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I have a language $L$ that I think is not regular:

$L = \{w\in \{0,1,...,9\}^* \; | \enspace w \enspace \text{is a decimal representation of a number divisible by 3}\}$

I'm using pumping lemma in my proof. My main main idea is the following. I choose $w = 3$, according to the pumping lemma $w = xyz$ with $xy^iz$ where $i \in \mathbb{N}_0$. But for $i=0$ we have $\varepsilon$ which is not in the language ($\varepsilon$ is not divisible by 3). Therefore the language is not regular.

Is my idea right?

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    $\begingroup$ The language is regular. Note that a decimal number is divisible by 3 if and only if the sum of the digits is divisible by 3. Cou can create an automaton with 3 states, where each state represents the current sum of digits modulo 3 while reading your decimal input. $\endgroup$ – Danny May 20 '15 at 13:29
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    $\begingroup$ Check our reference questions. $\endgroup$ – Raphael May 20 '15 at 14:25
  • $\begingroup$ possible duplicate of How to prove that a language is not regular? $\endgroup$ – D.W. May 20 '15 at 17:02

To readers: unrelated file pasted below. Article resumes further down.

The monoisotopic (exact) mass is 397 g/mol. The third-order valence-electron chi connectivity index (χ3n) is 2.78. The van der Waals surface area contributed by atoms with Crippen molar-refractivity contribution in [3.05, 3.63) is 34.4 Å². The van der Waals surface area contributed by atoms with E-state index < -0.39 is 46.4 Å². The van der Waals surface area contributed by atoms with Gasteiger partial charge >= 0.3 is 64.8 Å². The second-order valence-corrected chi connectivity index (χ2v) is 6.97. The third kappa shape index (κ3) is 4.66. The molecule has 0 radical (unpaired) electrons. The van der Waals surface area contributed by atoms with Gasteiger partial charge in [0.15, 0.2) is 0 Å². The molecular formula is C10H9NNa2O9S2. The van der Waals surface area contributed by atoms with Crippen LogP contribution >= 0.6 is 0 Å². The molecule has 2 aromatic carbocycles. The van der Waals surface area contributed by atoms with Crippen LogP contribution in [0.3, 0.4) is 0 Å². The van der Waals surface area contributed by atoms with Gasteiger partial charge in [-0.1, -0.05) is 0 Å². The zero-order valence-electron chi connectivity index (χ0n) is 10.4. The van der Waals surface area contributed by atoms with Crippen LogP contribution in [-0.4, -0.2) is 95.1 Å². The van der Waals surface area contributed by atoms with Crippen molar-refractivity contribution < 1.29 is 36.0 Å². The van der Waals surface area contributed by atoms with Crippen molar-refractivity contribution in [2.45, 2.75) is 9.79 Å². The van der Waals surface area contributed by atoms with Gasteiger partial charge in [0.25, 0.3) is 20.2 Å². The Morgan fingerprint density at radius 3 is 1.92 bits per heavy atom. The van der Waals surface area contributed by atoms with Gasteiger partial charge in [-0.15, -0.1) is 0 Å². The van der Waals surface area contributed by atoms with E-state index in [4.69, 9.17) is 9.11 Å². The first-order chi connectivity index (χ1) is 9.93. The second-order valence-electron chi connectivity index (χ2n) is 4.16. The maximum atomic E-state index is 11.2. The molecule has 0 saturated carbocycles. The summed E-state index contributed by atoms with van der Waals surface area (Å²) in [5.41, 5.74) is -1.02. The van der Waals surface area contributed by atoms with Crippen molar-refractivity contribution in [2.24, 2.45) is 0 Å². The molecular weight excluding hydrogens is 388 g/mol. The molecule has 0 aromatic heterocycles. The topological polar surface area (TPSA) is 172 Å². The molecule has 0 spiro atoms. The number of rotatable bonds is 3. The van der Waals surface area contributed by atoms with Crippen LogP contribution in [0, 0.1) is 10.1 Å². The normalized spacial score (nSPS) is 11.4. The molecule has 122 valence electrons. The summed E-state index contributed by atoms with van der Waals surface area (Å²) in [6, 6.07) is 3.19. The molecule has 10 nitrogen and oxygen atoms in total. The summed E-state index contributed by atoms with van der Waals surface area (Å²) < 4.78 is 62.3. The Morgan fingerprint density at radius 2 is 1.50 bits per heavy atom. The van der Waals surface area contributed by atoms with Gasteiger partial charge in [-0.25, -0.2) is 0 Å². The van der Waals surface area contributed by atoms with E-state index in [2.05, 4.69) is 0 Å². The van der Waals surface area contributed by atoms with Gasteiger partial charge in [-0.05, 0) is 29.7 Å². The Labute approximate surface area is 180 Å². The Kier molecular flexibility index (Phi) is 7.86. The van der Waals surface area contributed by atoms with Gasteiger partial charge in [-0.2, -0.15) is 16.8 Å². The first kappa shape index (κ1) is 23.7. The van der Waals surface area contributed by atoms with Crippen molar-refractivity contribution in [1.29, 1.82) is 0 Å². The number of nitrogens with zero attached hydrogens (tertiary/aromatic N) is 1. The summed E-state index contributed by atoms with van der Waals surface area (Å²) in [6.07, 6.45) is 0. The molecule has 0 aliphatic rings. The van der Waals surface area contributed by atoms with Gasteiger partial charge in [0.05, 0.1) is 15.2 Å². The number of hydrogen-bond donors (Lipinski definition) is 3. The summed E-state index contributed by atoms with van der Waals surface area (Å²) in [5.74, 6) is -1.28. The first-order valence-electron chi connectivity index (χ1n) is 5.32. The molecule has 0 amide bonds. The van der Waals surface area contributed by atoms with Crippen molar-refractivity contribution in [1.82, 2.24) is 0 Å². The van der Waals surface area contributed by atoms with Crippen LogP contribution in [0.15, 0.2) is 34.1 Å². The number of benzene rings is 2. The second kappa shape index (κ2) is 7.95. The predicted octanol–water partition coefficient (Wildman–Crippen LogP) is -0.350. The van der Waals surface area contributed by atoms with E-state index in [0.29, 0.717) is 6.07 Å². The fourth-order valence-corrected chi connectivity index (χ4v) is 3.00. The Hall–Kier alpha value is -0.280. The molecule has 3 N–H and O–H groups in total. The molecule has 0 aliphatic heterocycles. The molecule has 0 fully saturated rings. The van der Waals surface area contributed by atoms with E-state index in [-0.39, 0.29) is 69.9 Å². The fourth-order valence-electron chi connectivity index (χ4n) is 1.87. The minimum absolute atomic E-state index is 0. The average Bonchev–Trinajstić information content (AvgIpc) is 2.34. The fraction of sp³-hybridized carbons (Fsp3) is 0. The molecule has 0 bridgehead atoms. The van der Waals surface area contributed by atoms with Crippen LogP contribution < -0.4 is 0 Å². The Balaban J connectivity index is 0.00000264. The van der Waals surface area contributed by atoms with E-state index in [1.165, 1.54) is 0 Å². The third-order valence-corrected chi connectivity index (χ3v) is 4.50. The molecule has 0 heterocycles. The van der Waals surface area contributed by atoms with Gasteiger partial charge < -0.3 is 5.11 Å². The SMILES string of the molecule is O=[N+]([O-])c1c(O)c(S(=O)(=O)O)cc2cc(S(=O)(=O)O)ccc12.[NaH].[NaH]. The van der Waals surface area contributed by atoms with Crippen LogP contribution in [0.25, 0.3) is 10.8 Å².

• $\begingroup$ IMHO there is no reason to downvote this question. If the OP understood the issue, he would not be asking,. So making errors is natural. At least he tried to make progress, and he is reporting it as expected. $\endgroup$ – babou May 20 '15 at 21:20
  • $\begingroup$ @Danny The automaton is slightly easier to write in the case of 3 because of the property you rightly state in your comment. However, the way to design the automaton is essentially the same independently of the chosen divider. You could replace 3 by any integer $n$ and the construction of the automaton would still work, with $n$ states, of course. It is only that defining each transition would require a bit (more) of very elementary arithmetics. $\endgroup$ – babou May 20 '15 at 21:32
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You cannot choose any string for the pumping lemma. You have to choose one that is at least as long as the pumping distance of the language (which exists when it is regular), but you do not know which it is, so you have to assume it is some value named $p$ (or some other name) and you assume you have a well chosen string in the language that is greater than $p$.

Another point is that I would say that $\epsilon$ is not the representation of a decimal number, rather than say it is not divisible by $3$.

All this being said, modular arithmetics works pretty well with divisibility constraints, divisibility by a constant, I mean. And Finite Automata are usually friendly to modular arithmetics because it is defined on finite sets of values (or classes of numbers).

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